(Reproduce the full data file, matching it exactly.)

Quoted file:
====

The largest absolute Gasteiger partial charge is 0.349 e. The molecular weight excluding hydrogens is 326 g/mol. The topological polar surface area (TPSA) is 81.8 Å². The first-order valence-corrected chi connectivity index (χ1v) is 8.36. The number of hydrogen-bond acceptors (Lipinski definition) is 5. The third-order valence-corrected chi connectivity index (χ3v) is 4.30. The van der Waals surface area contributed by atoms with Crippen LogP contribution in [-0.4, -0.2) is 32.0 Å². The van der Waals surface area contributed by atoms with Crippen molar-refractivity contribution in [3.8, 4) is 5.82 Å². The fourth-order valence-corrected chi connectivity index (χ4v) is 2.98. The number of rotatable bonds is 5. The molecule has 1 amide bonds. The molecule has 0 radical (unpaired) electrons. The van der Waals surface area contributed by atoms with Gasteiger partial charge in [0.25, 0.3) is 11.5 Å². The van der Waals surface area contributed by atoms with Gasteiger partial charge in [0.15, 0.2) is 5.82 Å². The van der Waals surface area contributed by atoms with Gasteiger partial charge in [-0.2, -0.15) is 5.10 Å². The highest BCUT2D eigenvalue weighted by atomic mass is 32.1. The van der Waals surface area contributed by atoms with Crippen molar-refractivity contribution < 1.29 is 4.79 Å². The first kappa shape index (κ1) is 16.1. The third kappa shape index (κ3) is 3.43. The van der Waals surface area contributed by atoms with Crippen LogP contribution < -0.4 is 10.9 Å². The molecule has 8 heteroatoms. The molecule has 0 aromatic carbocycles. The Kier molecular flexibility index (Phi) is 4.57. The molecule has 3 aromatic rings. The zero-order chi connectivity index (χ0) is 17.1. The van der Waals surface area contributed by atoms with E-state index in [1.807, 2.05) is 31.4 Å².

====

The largest absolute Gasteiger partial charge is 0.349 e. The molecular weight excluding hydrogens is 326 g/mol. The topological polar surface area (TPSA) is 81.8 Å². The first-order valence-corrected chi connectivity index (χ1v) is 8.36. The number of hydrogen-bond acceptors (Lipinski definition) is 5. The third-order valence-corrected chi connectivity index (χ3v) is 4.30. The van der Waals surface area contributed by atoms with Crippen LogP contribution in [-0.4, -0.2) is 32.0 Å². The van der Waals surface area contributed by atoms with Crippen molar-refractivity contribution in [3.8, 4) is 5.82 Å². The fourth-order valence-corrected chi connectivity index (χ4v) is 2.98. The number of rotatable bonds is 5. The molecule has 1 amide bonds. The molecule has 0 radical (unpaired) electrons. The van der Waals surface area contributed by atoms with Gasteiger partial charge in [0.25, 0.3) is 11.5 Å². The van der Waals surface area contributed by atoms with Gasteiger partial charge in [0.15, 0.2) is 5.82 Å². The van der Waals surface area contributed by atoms with Gasteiger partial charge in [-0.2, -0.15) is 5.10 Å². The highest BCUT2D eigenvalue weighted by atomic mass is 32.1. The van der Waals surface area contributed by atoms with Crippen molar-refractivity contribution < 1.29 is 4.79 Å². The first kappa shape index (κ1) is 16.1. The third kappa shape index (κ3) is 3.43. The van der Waals surface area contributed by atoms with Crippen LogP contribution < -0.4 is 10.9 Å². The molecule has 8 heteroatoms. The molecule has 0 aromatic carbocycles. The Kier molecular flexibility index (Phi) is 4.57. The molecule has 3 aromatic rings. The zero-order chi connectivity index (χ0) is 17.1. The van der Waals surface area contributed by atoms with E-state index in [1.807, 2.05) is 31.4 Å².